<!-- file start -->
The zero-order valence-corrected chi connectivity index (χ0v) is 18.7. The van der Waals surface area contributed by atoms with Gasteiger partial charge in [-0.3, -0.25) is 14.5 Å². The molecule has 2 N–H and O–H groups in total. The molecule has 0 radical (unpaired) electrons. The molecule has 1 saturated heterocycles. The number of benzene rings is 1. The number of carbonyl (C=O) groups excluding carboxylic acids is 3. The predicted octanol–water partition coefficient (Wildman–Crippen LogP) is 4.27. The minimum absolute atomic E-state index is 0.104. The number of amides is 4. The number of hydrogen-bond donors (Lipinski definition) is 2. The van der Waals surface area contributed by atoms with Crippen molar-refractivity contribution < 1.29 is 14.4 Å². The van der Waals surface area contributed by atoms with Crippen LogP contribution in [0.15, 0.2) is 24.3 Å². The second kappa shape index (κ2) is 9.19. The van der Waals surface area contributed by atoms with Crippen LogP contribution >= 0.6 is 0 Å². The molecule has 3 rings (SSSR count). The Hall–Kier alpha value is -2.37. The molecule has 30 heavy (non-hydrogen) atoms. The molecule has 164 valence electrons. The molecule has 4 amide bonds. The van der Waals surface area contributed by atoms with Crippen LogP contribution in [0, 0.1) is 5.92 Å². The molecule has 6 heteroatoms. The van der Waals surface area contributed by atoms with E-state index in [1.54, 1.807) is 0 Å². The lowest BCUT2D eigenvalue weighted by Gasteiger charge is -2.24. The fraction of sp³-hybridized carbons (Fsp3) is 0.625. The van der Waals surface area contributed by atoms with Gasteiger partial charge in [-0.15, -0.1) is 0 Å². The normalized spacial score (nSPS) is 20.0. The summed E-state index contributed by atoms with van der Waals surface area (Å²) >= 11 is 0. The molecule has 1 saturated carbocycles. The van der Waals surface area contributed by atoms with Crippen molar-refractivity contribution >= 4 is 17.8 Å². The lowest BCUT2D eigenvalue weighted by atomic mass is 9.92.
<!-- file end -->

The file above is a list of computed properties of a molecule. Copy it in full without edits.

The zero-order valence-corrected chi connectivity index (χ0v) is 18.7. The van der Waals surface area contributed by atoms with Gasteiger partial charge in [-0.3, -0.25) is 14.5 Å². The molecule has 2 N–H and O–H groups in total. The molecule has 0 radical (unpaired) electrons. The molecule has 1 saturated heterocycles. The number of benzene rings is 1. The number of carbonyl (C=O) groups excluding carboxylic acids is 3. The predicted octanol–water partition coefficient (Wildman–Crippen LogP) is 4.27. The minimum absolute atomic E-state index is 0.104. The number of amides is 4. The number of hydrogen-bond donors (Lipinski definition) is 2. The van der Waals surface area contributed by atoms with Crippen molar-refractivity contribution < 1.29 is 14.4 Å². The van der Waals surface area contributed by atoms with Crippen LogP contribution in [0.15, 0.2) is 24.3 Å². The second kappa shape index (κ2) is 9.19. The van der Waals surface area contributed by atoms with Crippen LogP contribution >= 0.6 is 0 Å². The molecule has 3 rings (SSSR count). The Hall–Kier alpha value is -2.37. The molecule has 30 heavy (non-hydrogen) atoms. The molecule has 164 valence electrons. The molecule has 4 amide bonds. The van der Waals surface area contributed by atoms with Crippen LogP contribution in [0, 0.1) is 5.92 Å². The molecule has 6 heteroatoms. The van der Waals surface area contributed by atoms with E-state index in [1.54, 1.807) is 0 Å². The lowest BCUT2D eigenvalue weighted by Gasteiger charge is -2.24. The fraction of sp³-hybridized carbons (Fsp3) is 0.625. The van der Waals surface area contributed by atoms with Gasteiger partial charge in [-0.15, -0.1) is 0 Å². The normalized spacial score (nSPS) is 20.0. The summed E-state index contributed by atoms with van der Waals surface area (Å²) >= 11 is 0. The molecule has 1 saturated carbocycles. The van der Waals surface area contributed by atoms with Crippen molar-refractivity contribution >= 4 is 17.8 Å². The lowest BCUT2D eigenvalue weighted by atomic mass is 9.92.